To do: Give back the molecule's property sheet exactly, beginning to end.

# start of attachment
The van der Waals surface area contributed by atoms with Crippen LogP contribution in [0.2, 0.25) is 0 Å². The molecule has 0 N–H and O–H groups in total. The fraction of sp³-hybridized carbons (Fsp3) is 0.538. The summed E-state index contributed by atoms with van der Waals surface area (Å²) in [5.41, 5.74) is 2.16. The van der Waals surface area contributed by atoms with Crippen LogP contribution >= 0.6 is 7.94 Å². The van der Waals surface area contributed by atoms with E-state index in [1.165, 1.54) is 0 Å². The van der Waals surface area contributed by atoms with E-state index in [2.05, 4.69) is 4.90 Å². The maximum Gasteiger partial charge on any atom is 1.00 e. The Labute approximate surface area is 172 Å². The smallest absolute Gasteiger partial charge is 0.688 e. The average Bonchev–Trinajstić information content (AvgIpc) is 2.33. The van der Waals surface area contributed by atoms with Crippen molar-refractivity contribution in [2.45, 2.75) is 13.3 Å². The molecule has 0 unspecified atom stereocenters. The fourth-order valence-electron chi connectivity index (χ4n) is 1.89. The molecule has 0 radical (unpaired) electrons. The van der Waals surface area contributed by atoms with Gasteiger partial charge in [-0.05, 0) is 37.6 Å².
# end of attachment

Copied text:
The van der Waals surface area contributed by atoms with Crippen LogP contribution in [0.2, 0.25) is 0 Å². The molecule has 0 N–H and O–H groups in total. The fraction of sp³-hybridized carbons (Fsp3) is 0.538. The summed E-state index contributed by atoms with van der Waals surface area (Å²) in [5.41, 5.74) is 2.16. The van der Waals surface area contributed by atoms with Crippen LogP contribution >= 0.6 is 7.94 Å². The van der Waals surface area contributed by atoms with E-state index in [1.165, 1.54) is 0 Å². The van der Waals surface area contributed by atoms with E-state index in [2.05, 4.69) is 4.90 Å². The maximum Gasteiger partial charge on any atom is 1.00 e. The Labute approximate surface area is 172 Å². The smallest absolute Gasteiger partial charge is 0.688 e. The average Bonchev–Trinajstić information content (AvgIpc) is 2.33. The van der Waals surface area contributed by atoms with Crippen molar-refractivity contribution in [2.45, 2.75) is 13.3 Å². The molecule has 0 unspecified atom stereocenters. The fourth-order valence-electron chi connectivity index (χ4n) is 1.89. The molecule has 0 radical (unpaired) electrons. The van der Waals surface area contributed by atoms with Gasteiger partial charge in [-0.05, 0) is 37.6 Å².